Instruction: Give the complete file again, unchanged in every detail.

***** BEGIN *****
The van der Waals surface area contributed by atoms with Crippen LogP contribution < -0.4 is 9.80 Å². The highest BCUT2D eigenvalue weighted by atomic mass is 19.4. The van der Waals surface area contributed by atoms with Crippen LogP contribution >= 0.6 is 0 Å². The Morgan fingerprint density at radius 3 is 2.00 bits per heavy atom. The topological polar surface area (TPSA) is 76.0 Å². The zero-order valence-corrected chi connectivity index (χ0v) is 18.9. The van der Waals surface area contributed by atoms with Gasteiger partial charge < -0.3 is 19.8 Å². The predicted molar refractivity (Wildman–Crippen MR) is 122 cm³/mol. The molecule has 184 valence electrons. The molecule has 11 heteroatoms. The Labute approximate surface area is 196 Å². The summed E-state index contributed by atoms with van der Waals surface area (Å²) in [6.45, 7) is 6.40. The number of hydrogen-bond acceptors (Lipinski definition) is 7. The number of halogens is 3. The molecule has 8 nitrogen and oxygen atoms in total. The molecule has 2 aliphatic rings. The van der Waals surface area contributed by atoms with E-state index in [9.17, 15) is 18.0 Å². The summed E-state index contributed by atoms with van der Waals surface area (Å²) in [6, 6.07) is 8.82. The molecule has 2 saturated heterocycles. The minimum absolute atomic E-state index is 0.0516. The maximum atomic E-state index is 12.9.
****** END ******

The van der Waals surface area contributed by atoms with Crippen LogP contribution < -0.4 is 9.80 Å². The highest BCUT2D eigenvalue weighted by atomic mass is 19.4. The van der Waals surface area contributed by atoms with Crippen LogP contribution >= 0.6 is 0 Å². The Morgan fingerprint density at radius 3 is 2.00 bits per heavy atom. The topological polar surface area (TPSA) is 76.0 Å². The zero-order valence-corrected chi connectivity index (χ0v) is 18.9. The van der Waals surface area contributed by atoms with Gasteiger partial charge < -0.3 is 19.8 Å². The predicted molar refractivity (Wildman–Crippen MR) is 122 cm³/mol. The molecule has 184 valence electrons. The molecule has 11 heteroatoms. The Labute approximate surface area is 196 Å². The summed E-state index contributed by atoms with van der Waals surface area (Å²) in [6.45, 7) is 6.40. The number of hydrogen-bond acceptors (Lipinski definition) is 7. The number of halogens is 3. The molecule has 8 nitrogen and oxygen atoms in total. The molecule has 2 aliphatic rings. The van der Waals surface area contributed by atoms with E-state index in [9.17, 15) is 18.0 Å². The summed E-state index contributed by atoms with van der Waals surface area (Å²) in [6, 6.07) is 8.82. The molecule has 2 saturated heterocycles. The minimum absolute atomic E-state index is 0.0516. The maximum atomic E-state index is 12.9.